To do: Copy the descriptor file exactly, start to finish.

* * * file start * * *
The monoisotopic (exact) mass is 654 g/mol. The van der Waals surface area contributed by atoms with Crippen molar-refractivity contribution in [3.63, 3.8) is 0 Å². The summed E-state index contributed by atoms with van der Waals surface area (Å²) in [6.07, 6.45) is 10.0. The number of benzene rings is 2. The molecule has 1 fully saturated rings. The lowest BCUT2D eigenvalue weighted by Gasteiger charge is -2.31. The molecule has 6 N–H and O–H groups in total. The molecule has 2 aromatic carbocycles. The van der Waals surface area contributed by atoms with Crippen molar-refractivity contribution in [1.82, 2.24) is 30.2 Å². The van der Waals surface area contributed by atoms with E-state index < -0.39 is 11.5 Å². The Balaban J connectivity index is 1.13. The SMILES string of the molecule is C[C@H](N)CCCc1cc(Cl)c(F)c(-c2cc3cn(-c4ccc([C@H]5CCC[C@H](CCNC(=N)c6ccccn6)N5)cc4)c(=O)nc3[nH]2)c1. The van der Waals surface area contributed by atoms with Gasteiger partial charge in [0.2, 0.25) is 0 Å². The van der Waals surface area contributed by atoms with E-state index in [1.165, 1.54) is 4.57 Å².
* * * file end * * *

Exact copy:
The monoisotopic (exact) mass is 654 g/mol. The van der Waals surface area contributed by atoms with Crippen molar-refractivity contribution in [3.63, 3.8) is 0 Å². The summed E-state index contributed by atoms with van der Waals surface area (Å²) in [6.07, 6.45) is 10.0. The number of benzene rings is 2. The molecule has 1 fully saturated rings. The lowest BCUT2D eigenvalue weighted by Gasteiger charge is -2.31. The molecule has 6 N–H and O–H groups in total. The molecule has 2 aromatic carbocycles. The van der Waals surface area contributed by atoms with Crippen molar-refractivity contribution in [1.82, 2.24) is 30.2 Å². The van der Waals surface area contributed by atoms with E-state index < -0.39 is 11.5 Å². The Balaban J connectivity index is 1.13. The SMILES string of the molecule is C[C@H](N)CCCc1cc(Cl)c(F)c(-c2cc3cn(-c4ccc([C@H]5CCC[C@H](CCNC(=N)c6ccccn6)N5)cc4)c(=O)nc3[nH]2)c1. The van der Waals surface area contributed by atoms with Gasteiger partial charge in [0.2, 0.25) is 0 Å². The van der Waals surface area contributed by atoms with E-state index in [1.165, 1.54) is 4.57 Å².